I prefer the term “freethinker” to any other label, including skeptic and/or atheist. What is your position?

I find that it’s a wash. There will never be one label that satisfies everyone, so I generally don’t worry about it. I refer to myself by whatever label I think will be best understood by the audience I’m trying to reach.

Do you think that certain claims, after having been shown wrong over and over again, loose their “right” to be viewed with an “open mind” and deserve to be dismissed without any effort, or do you think that each generation must test these claims independently and not reject anything out of hand regardless of its prior history? Why?

I think that future generations should pay attention to the work done by previous generations in that regard. So, for instance, in 200 years someone may wonder about homeopathy – they don’t have to perform vast experiments, but they can easily read up on all the experiments that have proven it wrong centuries ago. On an individual level, there are some claims that I will dismiss without effort. Someone smart once said “That which can be asserted without evidence can be dismissed without evidence,” or something like that.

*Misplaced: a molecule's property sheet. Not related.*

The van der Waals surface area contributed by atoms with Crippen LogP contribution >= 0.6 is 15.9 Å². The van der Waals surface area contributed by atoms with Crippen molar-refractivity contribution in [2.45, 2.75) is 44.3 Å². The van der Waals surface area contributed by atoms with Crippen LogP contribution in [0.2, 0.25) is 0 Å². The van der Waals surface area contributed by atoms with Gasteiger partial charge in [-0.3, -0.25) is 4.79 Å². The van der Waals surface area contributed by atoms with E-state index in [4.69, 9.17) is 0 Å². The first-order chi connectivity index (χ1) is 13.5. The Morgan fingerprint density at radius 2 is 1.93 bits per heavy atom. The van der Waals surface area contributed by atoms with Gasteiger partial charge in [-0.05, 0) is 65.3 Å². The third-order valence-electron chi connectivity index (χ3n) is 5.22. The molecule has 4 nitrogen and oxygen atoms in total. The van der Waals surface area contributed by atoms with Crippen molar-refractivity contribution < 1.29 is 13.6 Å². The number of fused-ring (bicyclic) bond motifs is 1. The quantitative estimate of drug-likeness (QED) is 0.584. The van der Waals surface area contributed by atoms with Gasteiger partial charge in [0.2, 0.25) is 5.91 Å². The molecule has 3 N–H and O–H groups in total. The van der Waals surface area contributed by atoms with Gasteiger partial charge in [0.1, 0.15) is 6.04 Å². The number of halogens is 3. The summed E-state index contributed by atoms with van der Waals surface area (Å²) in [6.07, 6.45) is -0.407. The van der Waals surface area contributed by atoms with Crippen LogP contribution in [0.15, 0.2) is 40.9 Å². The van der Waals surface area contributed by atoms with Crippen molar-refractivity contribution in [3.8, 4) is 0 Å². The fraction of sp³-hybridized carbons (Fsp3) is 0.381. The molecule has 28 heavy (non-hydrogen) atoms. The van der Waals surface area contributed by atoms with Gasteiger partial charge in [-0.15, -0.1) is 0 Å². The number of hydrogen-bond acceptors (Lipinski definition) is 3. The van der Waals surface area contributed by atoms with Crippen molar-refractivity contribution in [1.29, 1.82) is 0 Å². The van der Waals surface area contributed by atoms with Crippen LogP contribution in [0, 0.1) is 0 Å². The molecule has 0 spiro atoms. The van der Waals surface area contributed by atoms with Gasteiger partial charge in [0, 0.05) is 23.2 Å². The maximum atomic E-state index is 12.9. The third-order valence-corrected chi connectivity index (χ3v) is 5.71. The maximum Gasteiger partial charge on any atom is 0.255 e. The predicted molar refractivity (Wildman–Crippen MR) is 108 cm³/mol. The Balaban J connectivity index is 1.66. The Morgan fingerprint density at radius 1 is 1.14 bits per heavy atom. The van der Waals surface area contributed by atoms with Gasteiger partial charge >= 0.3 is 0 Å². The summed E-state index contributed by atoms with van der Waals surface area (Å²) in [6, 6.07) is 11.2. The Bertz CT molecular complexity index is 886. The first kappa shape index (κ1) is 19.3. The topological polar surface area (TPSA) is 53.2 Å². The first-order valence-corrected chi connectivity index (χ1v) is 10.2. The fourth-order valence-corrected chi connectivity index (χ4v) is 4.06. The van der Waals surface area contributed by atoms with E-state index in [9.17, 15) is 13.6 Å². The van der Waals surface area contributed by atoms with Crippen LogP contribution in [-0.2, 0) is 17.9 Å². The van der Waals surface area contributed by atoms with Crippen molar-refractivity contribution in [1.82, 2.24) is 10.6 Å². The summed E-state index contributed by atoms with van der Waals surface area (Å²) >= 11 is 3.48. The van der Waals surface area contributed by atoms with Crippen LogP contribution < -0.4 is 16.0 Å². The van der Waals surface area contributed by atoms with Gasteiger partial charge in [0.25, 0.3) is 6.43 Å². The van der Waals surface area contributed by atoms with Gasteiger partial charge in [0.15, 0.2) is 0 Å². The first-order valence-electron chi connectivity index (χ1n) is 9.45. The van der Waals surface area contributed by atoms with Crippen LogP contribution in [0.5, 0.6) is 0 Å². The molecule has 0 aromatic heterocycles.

What is the wildest idea you temporarily entertained and then ultimately discarded?

Christianity. I was really into it growing up, and once I left home for college, it suddenly struck me how absurd the whole deal is.

You have expressed a desire to publish a book at some point in your life. What kind of book do you think you will publish first?

Probably a skeptical reader in the tradition of Randi and Martin Gardner. I like the idea of covering a lot of subjects in one, accessible volume.

What would we find in your Tivo (or similar device)?

I don’t have a television, but I do have dozens and dozens of DVDs. I just got Flight of the Conchords Season 1, and I watch it over and over again because I’m in love with Jemaine.

What are some of your favorite skeptical blogs?

Besides Skepchick? I use Google Reader to help organize tons of blogs, but my faves are probably Pandagon, Feministing, Bad Astronomy, Pharyngula, Bad Science, Science after Sunclipse, Respectful Insolence, and of course Neurologica.

What is your favorite pastime, besides your passion for skepticism and rationality?